I was aware that biomass was missing. Its very odd, 263 detailed charts but a whole chunk of the generating system is forgotten. Is biomass perhaps co-fired with coal (brown coal is not far off bio-mass as it is) and included with the coal stats?

      • Euan Mearns says:

        Totally off topic (I may ban myself) but this may take folks minds off WW III

        A fissure eruption has started in Iceland

      • A C Osborn says:

        This is what I wrote about the original paper
        One of the Commenters called “BarkingAtTreehuggers” points to a paper about 2014 German power production which has some interesting information. The paper is here

        What is of interest is how much investment has been made in Solar and Wind Energy, (no actual values given), but total Capicity is, along with the power generated.
        The breakdown is as follows
        Installed Capacity
        Nuclear = 12.068Gw (probably not being used)
        Brown Coal = 21.247Gw
        Hard Coal = 26.340Gw
        Gas = 28.241Gw
        Wind = 33.688Gw
        Solar = 36.858Gw
        Hydro = 5.607Gw
        Biomass = 7.537Gw
        So we have
        FF Total = 87.896Gw
        Renewable = 83.69Gw
        Solar & Wind only = 70.546Gw
        Biomass & Hydro = 13.144Gw


        Wind + Solar = 45TWh at 17% of total production
        Hydro + Biomass = 36TWh at 14% of total production
        FF = 184TWh at 69% of total production

        As we know preference is given to Renewables in Germany so we have
        Solar + Wind with 41% of installed capacity producing only 17% of generation
        Whereas Biomass + Hydro with only 8% of installed capacity producing 14% of generation
        And that leaves the non preferrential FFs with 51% of installed capacity producing 69% of generation probably without the use of Nuclear.

        What could possibly be wrong with that picture Investment wise I wonder.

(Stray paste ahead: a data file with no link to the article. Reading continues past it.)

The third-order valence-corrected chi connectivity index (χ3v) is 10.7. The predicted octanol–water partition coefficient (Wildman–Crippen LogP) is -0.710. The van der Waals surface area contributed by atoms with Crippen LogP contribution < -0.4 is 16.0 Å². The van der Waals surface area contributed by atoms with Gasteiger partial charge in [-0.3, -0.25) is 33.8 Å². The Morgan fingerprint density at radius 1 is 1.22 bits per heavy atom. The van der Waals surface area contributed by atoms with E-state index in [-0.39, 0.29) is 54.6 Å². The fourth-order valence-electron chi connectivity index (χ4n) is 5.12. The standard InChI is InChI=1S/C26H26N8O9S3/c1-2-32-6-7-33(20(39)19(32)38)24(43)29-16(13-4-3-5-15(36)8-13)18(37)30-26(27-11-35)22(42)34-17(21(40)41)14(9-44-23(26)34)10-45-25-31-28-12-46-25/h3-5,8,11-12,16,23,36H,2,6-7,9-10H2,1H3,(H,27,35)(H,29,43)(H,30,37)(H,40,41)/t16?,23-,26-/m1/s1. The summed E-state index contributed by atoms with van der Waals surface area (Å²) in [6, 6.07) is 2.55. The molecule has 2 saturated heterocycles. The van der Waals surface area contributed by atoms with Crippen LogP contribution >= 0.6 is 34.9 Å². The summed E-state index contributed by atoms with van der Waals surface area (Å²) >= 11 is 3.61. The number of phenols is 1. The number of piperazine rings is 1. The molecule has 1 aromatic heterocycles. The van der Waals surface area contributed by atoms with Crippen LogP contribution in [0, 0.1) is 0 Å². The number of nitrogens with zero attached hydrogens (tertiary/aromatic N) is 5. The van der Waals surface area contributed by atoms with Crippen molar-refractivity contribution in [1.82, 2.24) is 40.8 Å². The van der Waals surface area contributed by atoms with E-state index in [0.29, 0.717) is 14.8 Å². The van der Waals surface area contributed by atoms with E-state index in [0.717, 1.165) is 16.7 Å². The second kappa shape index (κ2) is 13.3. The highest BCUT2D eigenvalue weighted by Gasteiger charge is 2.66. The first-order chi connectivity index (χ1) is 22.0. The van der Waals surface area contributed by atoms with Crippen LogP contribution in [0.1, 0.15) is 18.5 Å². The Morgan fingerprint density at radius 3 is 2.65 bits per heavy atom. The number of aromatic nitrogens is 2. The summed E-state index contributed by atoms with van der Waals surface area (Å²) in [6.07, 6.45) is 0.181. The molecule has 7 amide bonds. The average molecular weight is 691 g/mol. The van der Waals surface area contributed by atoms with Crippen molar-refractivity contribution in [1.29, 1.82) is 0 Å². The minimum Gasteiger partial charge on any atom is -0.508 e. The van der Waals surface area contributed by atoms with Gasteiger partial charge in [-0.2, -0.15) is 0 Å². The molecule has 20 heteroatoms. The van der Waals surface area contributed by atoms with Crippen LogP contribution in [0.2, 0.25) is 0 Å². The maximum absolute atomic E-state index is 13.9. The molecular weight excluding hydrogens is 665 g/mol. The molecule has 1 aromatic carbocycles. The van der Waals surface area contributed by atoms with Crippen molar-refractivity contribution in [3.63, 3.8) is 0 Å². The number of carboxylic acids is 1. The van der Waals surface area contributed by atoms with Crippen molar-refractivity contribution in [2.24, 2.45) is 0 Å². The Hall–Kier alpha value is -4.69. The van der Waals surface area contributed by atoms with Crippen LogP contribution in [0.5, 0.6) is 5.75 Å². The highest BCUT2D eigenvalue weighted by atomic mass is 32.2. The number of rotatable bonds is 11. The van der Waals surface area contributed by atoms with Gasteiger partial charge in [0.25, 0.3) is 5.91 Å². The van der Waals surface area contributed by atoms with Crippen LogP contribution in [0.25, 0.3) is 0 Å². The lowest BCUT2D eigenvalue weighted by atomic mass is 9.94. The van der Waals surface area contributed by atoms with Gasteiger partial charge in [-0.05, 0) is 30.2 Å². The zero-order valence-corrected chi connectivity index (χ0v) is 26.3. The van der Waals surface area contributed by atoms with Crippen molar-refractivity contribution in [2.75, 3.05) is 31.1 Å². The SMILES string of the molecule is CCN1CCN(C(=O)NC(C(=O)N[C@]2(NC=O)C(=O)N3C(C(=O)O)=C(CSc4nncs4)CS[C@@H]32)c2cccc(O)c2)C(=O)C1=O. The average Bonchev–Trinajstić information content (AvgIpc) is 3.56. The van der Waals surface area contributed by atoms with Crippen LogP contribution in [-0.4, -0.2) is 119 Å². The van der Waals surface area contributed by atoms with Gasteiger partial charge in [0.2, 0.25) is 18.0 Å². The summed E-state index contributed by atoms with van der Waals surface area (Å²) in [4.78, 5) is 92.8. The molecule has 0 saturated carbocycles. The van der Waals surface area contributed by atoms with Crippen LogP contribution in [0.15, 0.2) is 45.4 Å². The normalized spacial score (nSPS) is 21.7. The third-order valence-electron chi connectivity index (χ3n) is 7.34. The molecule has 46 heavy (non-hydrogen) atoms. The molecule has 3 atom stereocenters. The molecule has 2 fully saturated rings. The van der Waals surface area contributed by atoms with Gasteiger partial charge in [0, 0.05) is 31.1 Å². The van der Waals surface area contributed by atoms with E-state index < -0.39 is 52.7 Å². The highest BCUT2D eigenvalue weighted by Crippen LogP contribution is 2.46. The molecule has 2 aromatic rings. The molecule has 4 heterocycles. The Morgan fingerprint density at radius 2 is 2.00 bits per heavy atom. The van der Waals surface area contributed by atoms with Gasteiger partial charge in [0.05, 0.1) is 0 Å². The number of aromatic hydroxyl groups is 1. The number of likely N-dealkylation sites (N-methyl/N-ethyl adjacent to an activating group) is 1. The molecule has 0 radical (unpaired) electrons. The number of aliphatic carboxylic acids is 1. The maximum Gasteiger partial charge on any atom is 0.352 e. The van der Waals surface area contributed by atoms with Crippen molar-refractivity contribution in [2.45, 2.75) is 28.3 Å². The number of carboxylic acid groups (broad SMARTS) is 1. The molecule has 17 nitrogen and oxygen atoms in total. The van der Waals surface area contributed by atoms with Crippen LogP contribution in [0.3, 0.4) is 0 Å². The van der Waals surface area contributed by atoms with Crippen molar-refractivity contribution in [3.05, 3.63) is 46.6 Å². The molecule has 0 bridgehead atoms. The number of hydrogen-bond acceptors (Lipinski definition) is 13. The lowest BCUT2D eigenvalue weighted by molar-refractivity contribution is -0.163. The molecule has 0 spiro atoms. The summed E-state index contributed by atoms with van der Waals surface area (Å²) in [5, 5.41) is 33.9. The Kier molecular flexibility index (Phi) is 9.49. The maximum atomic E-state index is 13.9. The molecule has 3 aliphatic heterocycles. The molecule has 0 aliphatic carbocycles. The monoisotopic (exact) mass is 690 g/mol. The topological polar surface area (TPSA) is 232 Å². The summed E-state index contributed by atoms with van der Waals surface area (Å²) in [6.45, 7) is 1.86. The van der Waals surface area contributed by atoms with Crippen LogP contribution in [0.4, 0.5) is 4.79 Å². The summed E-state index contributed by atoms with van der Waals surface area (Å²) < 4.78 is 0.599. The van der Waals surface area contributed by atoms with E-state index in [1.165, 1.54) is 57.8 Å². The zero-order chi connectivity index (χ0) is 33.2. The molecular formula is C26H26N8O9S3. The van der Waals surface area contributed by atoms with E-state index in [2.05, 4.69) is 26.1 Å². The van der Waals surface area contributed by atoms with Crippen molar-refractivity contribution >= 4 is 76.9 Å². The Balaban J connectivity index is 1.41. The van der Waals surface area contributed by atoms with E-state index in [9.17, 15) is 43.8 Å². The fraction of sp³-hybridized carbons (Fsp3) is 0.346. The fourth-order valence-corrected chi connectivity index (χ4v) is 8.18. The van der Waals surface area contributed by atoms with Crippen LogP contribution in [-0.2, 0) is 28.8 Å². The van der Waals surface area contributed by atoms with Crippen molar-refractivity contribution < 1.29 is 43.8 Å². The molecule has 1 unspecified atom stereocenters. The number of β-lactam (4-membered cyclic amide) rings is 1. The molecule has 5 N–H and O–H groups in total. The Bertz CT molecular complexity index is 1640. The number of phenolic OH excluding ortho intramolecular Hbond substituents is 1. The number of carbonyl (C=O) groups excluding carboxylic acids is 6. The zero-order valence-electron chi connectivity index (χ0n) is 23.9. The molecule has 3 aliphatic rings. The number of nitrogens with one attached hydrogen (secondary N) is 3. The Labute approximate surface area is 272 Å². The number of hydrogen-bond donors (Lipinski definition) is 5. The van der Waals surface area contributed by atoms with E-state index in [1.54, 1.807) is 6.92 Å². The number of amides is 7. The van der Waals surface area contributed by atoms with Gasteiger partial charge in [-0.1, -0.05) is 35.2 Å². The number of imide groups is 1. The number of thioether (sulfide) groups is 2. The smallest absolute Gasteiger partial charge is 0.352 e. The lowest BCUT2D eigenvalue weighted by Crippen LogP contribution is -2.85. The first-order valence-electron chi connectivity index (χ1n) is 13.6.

• Is biomass perhaps co-fired with coal? I believe it is, as I remember usually in a 10%/90% ratio, but right now I can’t find the link I got this info from.

        However, Germany now limits the expansion of biomass capacity to 100MW/year. Clearly it hasn’t been performing up to expectations.

        • A C Osborn says:

          “Clearly it hasn’t been performing up to expectations. ”
          Sorry that is not at all obvious from the statisics that he presented before, in fact Biomass and Hydro far out-performed Solar/Wind when based on it’s percentage of installed capacity.

    • Lars Evensen says:

      Biomass generation is found on this site:

      It says in German that for now you can only load data from up to one month at a time, I tried but it only shows for a week at a time.
      Anyway the graphs show that biomass works as base load at around 4,9 GW. That cannot be totally accurate since clearly there must be some ramping up and down for these power stations too, whether they are co-firing or separate.

      There are also good graphs for import/export to/from various countries.

  2. Glen Mcmillian says:

    I wonder how the capacity factors would look if the Germans were living in the great state of Texas where the wind and solar resource is substantially better.

    I suspect they would be at least double what they are in Germany.

    IT is unfortunate that of all the western countries with a substantial industrial base the one with arguably one of the worst wind and solar resources happens to be the one that has made the greatest effort to make the switch to renewables.

    However much electrical energy the Germans do get from their wind and solar investment is at least that much they won’t have to generate with imported fuels.For what it is worth I will predict that they will be permitting new nukes in ten to fifteen years…..As will a lot of other western countries that are forced to import fuel.